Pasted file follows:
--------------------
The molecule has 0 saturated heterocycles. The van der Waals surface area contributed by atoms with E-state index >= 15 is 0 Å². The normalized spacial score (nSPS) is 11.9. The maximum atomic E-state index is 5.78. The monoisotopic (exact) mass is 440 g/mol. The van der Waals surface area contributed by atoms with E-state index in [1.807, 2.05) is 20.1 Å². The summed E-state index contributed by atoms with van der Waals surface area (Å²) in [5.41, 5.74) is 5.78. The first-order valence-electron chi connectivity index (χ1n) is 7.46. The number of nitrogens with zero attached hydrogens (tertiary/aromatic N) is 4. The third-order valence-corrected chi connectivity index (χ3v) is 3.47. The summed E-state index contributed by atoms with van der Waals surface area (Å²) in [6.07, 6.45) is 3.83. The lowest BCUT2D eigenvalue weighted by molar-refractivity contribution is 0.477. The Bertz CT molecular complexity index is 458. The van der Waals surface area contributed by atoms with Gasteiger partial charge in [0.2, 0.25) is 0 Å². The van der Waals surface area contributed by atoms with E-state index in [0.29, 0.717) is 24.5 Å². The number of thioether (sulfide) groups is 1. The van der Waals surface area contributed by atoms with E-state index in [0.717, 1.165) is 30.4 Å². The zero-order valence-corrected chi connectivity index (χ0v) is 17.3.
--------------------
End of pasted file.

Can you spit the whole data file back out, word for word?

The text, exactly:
The molecule has 0 saturated heterocycles. The van der Waals surface area contributed by atoms with E-state index >= 15 is 0 Å². The normalized spacial score (nSPS) is 11.9. The maximum atomic E-state index is 5.78. The monoisotopic (exact) mass is 440 g/mol. The van der Waals surface area contributed by atoms with E-state index in [1.807, 2.05) is 20.1 Å². The summed E-state index contributed by atoms with van der Waals surface area (Å²) in [5.41, 5.74) is 5.78. The first-order valence-electron chi connectivity index (χ1n) is 7.46. The number of nitrogens with zero attached hydrogens (tertiary/aromatic N) is 4. The third-order valence-corrected chi connectivity index (χ3v) is 3.47. The summed E-state index contributed by atoms with van der Waals surface area (Å²) in [6.07, 6.45) is 3.83. The lowest BCUT2D eigenvalue weighted by molar-refractivity contribution is 0.477. The Bertz CT molecular complexity index is 458. The van der Waals surface area contributed by atoms with Gasteiger partial charge in [0.2, 0.25) is 0 Å². The van der Waals surface area contributed by atoms with E-state index in [0.29, 0.717) is 24.5 Å². The number of thioether (sulfide) groups is 1. The van der Waals surface area contributed by atoms with E-state index in [0.717, 1.165) is 30.4 Å². The zero-order valence-corrected chi connectivity index (χ0v) is 17.3.